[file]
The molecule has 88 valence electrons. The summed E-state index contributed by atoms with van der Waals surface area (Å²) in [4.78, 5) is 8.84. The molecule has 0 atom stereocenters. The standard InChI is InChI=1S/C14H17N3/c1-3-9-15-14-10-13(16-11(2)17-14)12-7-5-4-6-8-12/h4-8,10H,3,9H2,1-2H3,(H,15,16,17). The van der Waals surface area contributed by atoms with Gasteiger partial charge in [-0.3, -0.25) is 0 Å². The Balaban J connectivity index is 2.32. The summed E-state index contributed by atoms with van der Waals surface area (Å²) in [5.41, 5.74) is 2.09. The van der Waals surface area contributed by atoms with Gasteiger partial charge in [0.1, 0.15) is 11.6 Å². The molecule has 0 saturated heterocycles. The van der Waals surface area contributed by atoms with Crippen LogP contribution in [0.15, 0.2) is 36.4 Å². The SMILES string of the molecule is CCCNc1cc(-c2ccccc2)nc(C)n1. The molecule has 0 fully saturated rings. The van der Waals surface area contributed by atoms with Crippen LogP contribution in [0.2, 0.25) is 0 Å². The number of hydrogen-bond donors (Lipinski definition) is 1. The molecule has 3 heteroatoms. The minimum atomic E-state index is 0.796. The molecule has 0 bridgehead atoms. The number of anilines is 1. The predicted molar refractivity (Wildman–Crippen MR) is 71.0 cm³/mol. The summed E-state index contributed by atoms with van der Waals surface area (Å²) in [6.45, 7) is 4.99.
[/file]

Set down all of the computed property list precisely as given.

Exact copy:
The molecule has 88 valence electrons. The summed E-state index contributed by atoms with van der Waals surface area (Å²) in [4.78, 5) is 8.84. The molecule has 0 atom stereocenters. The standard InChI is InChI=1S/C14H17N3/c1-3-9-15-14-10-13(16-11(2)17-14)12-7-5-4-6-8-12/h4-8,10H,3,9H2,1-2H3,(H,15,16,17). The van der Waals surface area contributed by atoms with Gasteiger partial charge in [-0.3, -0.25) is 0 Å². The Balaban J connectivity index is 2.32. The summed E-state index contributed by atoms with van der Waals surface area (Å²) in [5.41, 5.74) is 2.09. The van der Waals surface area contributed by atoms with Gasteiger partial charge in [0.1, 0.15) is 11.6 Å². The molecule has 0 saturated heterocycles. The van der Waals surface area contributed by atoms with Crippen LogP contribution in [0.15, 0.2) is 36.4 Å². The SMILES string of the molecule is CCCNc1cc(-c2ccccc2)nc(C)n1. The molecule has 0 fully saturated rings. The van der Waals surface area contributed by atoms with Crippen LogP contribution in [0.2, 0.25) is 0 Å². The number of hydrogen-bond donors (Lipinski definition) is 1. The molecule has 3 heteroatoms. The minimum atomic E-state index is 0.796. The molecule has 0 bridgehead atoms. The number of anilines is 1. The predicted molar refractivity (Wildman–Crippen MR) is 71.0 cm³/mol. The summed E-state index contributed by atoms with van der Waals surface area (Å²) in [6.45, 7) is 4.99.